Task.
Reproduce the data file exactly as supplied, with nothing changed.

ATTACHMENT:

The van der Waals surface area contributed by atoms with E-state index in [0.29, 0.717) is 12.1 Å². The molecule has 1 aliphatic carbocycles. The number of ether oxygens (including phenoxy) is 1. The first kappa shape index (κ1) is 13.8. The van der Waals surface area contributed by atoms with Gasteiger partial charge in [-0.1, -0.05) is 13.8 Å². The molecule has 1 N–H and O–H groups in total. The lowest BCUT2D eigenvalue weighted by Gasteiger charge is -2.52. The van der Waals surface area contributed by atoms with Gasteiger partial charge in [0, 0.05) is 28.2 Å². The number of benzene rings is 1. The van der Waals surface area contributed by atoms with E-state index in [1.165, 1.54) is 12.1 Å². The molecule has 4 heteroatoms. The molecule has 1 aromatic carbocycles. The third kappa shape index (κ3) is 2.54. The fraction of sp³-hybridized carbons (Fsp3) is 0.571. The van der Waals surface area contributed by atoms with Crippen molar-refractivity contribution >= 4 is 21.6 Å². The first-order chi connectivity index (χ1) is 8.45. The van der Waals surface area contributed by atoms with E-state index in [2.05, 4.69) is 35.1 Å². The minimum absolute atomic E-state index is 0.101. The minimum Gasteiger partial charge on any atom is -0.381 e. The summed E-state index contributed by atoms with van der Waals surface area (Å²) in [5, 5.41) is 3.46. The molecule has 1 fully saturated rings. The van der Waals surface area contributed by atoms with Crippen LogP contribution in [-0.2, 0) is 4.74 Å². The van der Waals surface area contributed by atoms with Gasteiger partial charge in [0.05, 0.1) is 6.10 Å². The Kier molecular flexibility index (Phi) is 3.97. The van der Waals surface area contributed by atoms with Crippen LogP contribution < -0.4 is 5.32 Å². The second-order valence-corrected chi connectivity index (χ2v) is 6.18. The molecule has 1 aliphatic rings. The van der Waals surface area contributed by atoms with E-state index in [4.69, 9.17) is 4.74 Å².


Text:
The van der Waals surface area contributed by atoms with E-state index in [0.29, 0.717) is 12.1 Å². The molecule has 1 aliphatic carbocycles. The number of ether oxygens (including phenoxy) is 1. The first kappa shape index (κ1) is 13.8. The van der Waals surface area contributed by atoms with Gasteiger partial charge in [-0.1, -0.05) is 13.8 Å². The molecule has 1 N–H and O–H groups in total. The lowest BCUT2D eigenvalue weighted by Gasteiger charge is -2.52. The van der Waals surface area contributed by atoms with Gasteiger partial charge in [0, 0.05) is 28.2 Å². The number of benzene rings is 1. The van der Waals surface area contributed by atoms with E-state index in [1.165, 1.54) is 12.1 Å². The molecule has 4 heteroatoms. The molecule has 1 aromatic carbocycles. The third kappa shape index (κ3) is 2.54. The fraction of sp³-hybridized carbons (Fsp3) is 0.571. The van der Waals surface area contributed by atoms with Crippen molar-refractivity contribution >= 4 is 21.6 Å². The first-order chi connectivity index (χ1) is 8.45. The van der Waals surface area contributed by atoms with E-state index in [2.05, 4.69) is 35.1 Å². The minimum absolute atomic E-state index is 0.101. The minimum Gasteiger partial charge on any atom is -0.381 e. The summed E-state index contributed by atoms with van der Waals surface area (Å²) in [5, 5.41) is 3.46. The molecule has 1 fully saturated rings. The van der Waals surface area contributed by atoms with Crippen LogP contribution in [-0.2, 0) is 4.74 Å². The van der Waals surface area contributed by atoms with Gasteiger partial charge in [0.05, 0.1) is 6.10 Å². The Kier molecular flexibility index (Phi) is 3.97. The van der Waals surface area contributed by atoms with Crippen LogP contribution < -0.4 is 5.32 Å². The second-order valence-corrected chi connectivity index (χ2v) is 6.18. The molecule has 1 aliphatic rings. The van der Waals surface area contributed by atoms with E-state index in [4.69, 9.17) is 4.74 Å².